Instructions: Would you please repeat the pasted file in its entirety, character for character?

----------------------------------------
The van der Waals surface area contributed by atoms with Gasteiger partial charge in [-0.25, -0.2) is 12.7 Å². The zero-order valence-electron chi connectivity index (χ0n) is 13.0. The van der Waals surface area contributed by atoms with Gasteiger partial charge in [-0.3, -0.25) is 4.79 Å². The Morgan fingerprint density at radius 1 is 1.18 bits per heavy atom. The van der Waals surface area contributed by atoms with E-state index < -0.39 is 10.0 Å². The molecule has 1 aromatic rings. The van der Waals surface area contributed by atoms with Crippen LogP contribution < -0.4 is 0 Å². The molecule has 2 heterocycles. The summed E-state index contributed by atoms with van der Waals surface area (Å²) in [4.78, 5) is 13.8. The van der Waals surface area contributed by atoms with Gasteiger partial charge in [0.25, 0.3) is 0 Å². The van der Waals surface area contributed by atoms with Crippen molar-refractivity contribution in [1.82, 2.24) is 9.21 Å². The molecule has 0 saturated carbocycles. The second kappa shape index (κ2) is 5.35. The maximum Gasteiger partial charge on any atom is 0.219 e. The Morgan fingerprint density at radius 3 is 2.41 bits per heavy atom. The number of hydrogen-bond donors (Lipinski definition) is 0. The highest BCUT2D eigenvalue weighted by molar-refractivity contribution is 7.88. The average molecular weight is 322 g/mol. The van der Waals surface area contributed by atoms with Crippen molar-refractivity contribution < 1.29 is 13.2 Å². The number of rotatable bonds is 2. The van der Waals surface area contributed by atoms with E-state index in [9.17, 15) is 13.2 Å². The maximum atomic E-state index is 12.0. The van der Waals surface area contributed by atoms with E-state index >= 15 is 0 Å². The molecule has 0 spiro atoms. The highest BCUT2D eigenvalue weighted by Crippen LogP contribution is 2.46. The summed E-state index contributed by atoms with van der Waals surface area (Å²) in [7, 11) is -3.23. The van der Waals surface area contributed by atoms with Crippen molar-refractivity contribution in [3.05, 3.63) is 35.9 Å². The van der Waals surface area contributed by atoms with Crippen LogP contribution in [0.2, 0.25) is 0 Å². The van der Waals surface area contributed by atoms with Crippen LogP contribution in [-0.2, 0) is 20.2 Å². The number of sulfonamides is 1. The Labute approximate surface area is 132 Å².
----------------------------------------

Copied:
The van der Waals surface area contributed by atoms with Gasteiger partial charge in [-0.25, -0.2) is 12.7 Å². The zero-order valence-electron chi connectivity index (χ0n) is 13.0. The van der Waals surface area contributed by atoms with Gasteiger partial charge in [-0.3, -0.25) is 4.79 Å². The Morgan fingerprint density at radius 1 is 1.18 bits per heavy atom. The van der Waals surface area contributed by atoms with E-state index < -0.39 is 10.0 Å². The molecule has 1 aromatic rings. The van der Waals surface area contributed by atoms with Crippen LogP contribution < -0.4 is 0 Å². The molecule has 2 heterocycles. The summed E-state index contributed by atoms with van der Waals surface area (Å²) in [4.78, 5) is 13.8. The van der Waals surface area contributed by atoms with Gasteiger partial charge in [0.25, 0.3) is 0 Å². The van der Waals surface area contributed by atoms with Crippen molar-refractivity contribution in [1.82, 2.24) is 9.21 Å². The molecule has 0 saturated carbocycles. The second kappa shape index (κ2) is 5.35. The maximum Gasteiger partial charge on any atom is 0.219 e. The Morgan fingerprint density at radius 3 is 2.41 bits per heavy atom. The number of hydrogen-bond donors (Lipinski definition) is 0. The highest BCUT2D eigenvalue weighted by molar-refractivity contribution is 7.88. The average molecular weight is 322 g/mol. The van der Waals surface area contributed by atoms with Crippen molar-refractivity contribution < 1.29 is 13.2 Å². The number of rotatable bonds is 2. The van der Waals surface area contributed by atoms with E-state index in [9.17, 15) is 13.2 Å². The maximum atomic E-state index is 12.0. The van der Waals surface area contributed by atoms with E-state index >= 15 is 0 Å². The molecule has 0 spiro atoms. The highest BCUT2D eigenvalue weighted by Crippen LogP contribution is 2.46. The summed E-state index contributed by atoms with van der Waals surface area (Å²) in [7, 11) is -3.23. The van der Waals surface area contributed by atoms with Crippen molar-refractivity contribution in [3.05, 3.63) is 35.9 Å². The van der Waals surface area contributed by atoms with Crippen LogP contribution in [0.2, 0.25) is 0 Å². The van der Waals surface area contributed by atoms with Crippen LogP contribution in [-0.2, 0) is 20.2 Å². The number of sulfonamides is 1. The Labute approximate surface area is 132 Å².